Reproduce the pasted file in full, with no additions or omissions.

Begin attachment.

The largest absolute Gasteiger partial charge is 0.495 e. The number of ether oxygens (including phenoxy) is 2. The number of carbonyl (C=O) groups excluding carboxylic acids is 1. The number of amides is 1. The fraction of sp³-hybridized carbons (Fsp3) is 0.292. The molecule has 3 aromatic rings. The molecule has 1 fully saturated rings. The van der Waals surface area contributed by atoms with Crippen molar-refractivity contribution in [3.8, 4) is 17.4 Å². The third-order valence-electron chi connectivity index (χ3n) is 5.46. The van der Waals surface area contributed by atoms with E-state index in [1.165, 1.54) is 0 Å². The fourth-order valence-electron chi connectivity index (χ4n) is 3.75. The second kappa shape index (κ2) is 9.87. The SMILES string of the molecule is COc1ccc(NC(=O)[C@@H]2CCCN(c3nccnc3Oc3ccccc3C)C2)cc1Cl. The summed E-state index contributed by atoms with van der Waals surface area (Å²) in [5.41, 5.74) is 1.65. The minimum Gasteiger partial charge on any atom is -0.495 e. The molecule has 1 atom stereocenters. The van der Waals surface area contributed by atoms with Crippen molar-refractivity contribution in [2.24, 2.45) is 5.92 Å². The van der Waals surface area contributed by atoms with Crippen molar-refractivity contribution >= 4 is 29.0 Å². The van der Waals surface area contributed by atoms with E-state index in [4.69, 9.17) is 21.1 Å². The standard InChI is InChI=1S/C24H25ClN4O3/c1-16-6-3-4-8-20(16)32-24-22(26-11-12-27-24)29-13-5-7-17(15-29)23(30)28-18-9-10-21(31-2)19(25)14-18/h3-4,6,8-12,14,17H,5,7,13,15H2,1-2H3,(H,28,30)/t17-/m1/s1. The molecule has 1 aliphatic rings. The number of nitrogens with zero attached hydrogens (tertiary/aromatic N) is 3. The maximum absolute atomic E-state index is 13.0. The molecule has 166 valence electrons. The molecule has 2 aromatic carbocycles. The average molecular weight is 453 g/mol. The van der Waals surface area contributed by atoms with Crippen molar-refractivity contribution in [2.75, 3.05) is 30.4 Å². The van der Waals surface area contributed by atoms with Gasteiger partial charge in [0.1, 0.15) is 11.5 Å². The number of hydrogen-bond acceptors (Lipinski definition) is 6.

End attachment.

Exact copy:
The largest absolute Gasteiger partial charge is 0.495 e. The number of ether oxygens (including phenoxy) is 2. The number of carbonyl (C=O) groups excluding carboxylic acids is 1. The number of amides is 1. The fraction of sp³-hybridized carbons (Fsp3) is 0.292. The molecule has 3 aromatic rings. The molecule has 1 fully saturated rings. The van der Waals surface area contributed by atoms with Crippen molar-refractivity contribution in [3.8, 4) is 17.4 Å². The third-order valence-electron chi connectivity index (χ3n) is 5.46. The van der Waals surface area contributed by atoms with E-state index in [1.165, 1.54) is 0 Å². The fourth-order valence-electron chi connectivity index (χ4n) is 3.75. The second kappa shape index (κ2) is 9.87. The SMILES string of the molecule is COc1ccc(NC(=O)[C@@H]2CCCN(c3nccnc3Oc3ccccc3C)C2)cc1Cl. The summed E-state index contributed by atoms with van der Waals surface area (Å²) in [5.41, 5.74) is 1.65. The minimum Gasteiger partial charge on any atom is -0.495 e. The molecule has 1 atom stereocenters. The van der Waals surface area contributed by atoms with Crippen molar-refractivity contribution in [2.24, 2.45) is 5.92 Å². The van der Waals surface area contributed by atoms with Crippen molar-refractivity contribution >= 4 is 29.0 Å². The van der Waals surface area contributed by atoms with E-state index in [4.69, 9.17) is 21.1 Å². The standard InChI is InChI=1S/C24H25ClN4O3/c1-16-6-3-4-8-20(16)32-24-22(26-11-12-27-24)29-13-5-7-17(15-29)23(30)28-18-9-10-21(31-2)19(25)14-18/h3-4,6,8-12,14,17H,5,7,13,15H2,1-2H3,(H,28,30)/t17-/m1/s1. The molecule has 1 aliphatic rings. The number of nitrogens with zero attached hydrogens (tertiary/aromatic N) is 3. The maximum absolute atomic E-state index is 13.0. The molecule has 166 valence electrons. The molecule has 2 aromatic carbocycles. The average molecular weight is 453 g/mol. The van der Waals surface area contributed by atoms with Crippen molar-refractivity contribution in [2.75, 3.05) is 30.4 Å². The van der Waals surface area contributed by atoms with Gasteiger partial charge in [0.1, 0.15) is 11.5 Å². The number of hydrogen-bond acceptors (Lipinski definition) is 6.